However, while Cork’s ultraviolet (UV) index was three or higher on 95% of days between April and September, it did not translate into higher levels of skin cancer.
According to the National Cancer Registry, the HSE South was close to the national average in relation to non-melanoma skin cancer.
The Irish Cancer Society highlighted UV index levels across the country at the launch of its latest SunSmart campaign.
Last year’s levels were highest in the south and west of the country.
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The society’s cancer prevention officer, Rosemary Scott, said a person’s risk of skin cancer also depends on their behaviour when out in the sun.
“People down south need to be particularly mindful that the UV levels do reach a point where skin protection is warranted,” she said.
People need to wear sunscreen, cover up or seek shade when the UV index is three or higher
The society found that UV levels across Ireland were high enough to cause skin damage on almost 90% of the days between April and September last year.
After Cork, Galway had the second-highest number of days where the UV index was three or higher, at just over 90%, followed by Limerick (89.5%), Donegal (82.9%), and Dublin (81.2%).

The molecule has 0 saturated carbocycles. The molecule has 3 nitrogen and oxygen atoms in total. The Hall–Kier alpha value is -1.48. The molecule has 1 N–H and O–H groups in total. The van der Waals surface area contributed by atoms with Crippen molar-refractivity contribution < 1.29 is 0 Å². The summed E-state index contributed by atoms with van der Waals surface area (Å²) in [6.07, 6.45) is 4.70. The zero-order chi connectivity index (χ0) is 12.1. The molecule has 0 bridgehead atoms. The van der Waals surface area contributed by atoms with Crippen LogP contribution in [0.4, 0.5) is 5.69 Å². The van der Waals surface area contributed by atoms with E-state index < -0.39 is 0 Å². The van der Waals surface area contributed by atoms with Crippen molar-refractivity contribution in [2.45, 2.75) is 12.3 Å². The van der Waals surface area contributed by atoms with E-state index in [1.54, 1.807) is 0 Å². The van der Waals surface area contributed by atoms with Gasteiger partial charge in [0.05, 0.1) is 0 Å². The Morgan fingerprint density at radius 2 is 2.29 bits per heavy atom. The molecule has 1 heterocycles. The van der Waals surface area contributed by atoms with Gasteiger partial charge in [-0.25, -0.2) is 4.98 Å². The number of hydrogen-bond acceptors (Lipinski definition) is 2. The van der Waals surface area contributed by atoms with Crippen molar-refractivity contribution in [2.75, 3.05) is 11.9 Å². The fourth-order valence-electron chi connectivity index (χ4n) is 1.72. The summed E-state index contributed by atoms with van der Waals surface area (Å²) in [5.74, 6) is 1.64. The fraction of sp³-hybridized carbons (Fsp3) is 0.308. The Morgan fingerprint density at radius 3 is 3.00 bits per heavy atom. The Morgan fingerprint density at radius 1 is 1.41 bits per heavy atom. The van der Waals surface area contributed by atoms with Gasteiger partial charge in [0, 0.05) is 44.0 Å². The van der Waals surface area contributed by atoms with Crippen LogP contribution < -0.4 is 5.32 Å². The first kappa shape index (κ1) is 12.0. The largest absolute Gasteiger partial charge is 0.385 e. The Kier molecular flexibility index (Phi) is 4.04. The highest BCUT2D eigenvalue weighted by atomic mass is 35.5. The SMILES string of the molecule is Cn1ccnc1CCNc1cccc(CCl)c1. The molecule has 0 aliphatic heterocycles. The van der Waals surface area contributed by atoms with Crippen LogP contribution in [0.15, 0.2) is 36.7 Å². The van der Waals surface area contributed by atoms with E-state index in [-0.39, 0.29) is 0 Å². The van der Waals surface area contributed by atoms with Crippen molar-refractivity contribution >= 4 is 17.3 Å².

Ireland has the highest reported incidence of non-melanoma skin cancer in Europe and most cases of skin cancer are caused by UV radiation, which comes from the sun.
UV rays cannot be seen or felt and up to 90% of UV rays can get through light cloud.
The number of new cases of melanoma and non- melanoma skin cancer in Ireland reached over 100,000 for the first time in 2011 — an 81% incidence increase since records began in 1994.
The largest increase in cases was found in young people who live in affluent urban settings, who are exposed to repeated sunburn, probably from leisure activities.
The Irish Cancer Society is urging people to take action to reduce their risk of skin cancer.
Skin cancer can be prevented in nine out of 10 cases by protecting the skin from overexposure to UV rays.
The society is also asking organisations involved in outdoor sporting and work activities to think about what they could to support their members in reducing their UV exposure.
“You certainly do need a level of UV exposure to help reach your vitamin D needs but never enough to cause your skin to go pink or burn,” said Ms Scott.
“The recommendation from the World Health Organisation is five to 15 minutes of incidental sun exposure two to three times a week.”
Ms Scott said using sun cream was just one of the ways to protect skin from harmful rays. People need to stay in the shade, if possible.
In recent years young city dwellers with intermittent sun exposure have been seen to be more at risk and greater numbers are presenting to their doctor with skin cancer each year.
The society’s UV index is available at cancer.ie/uvindex.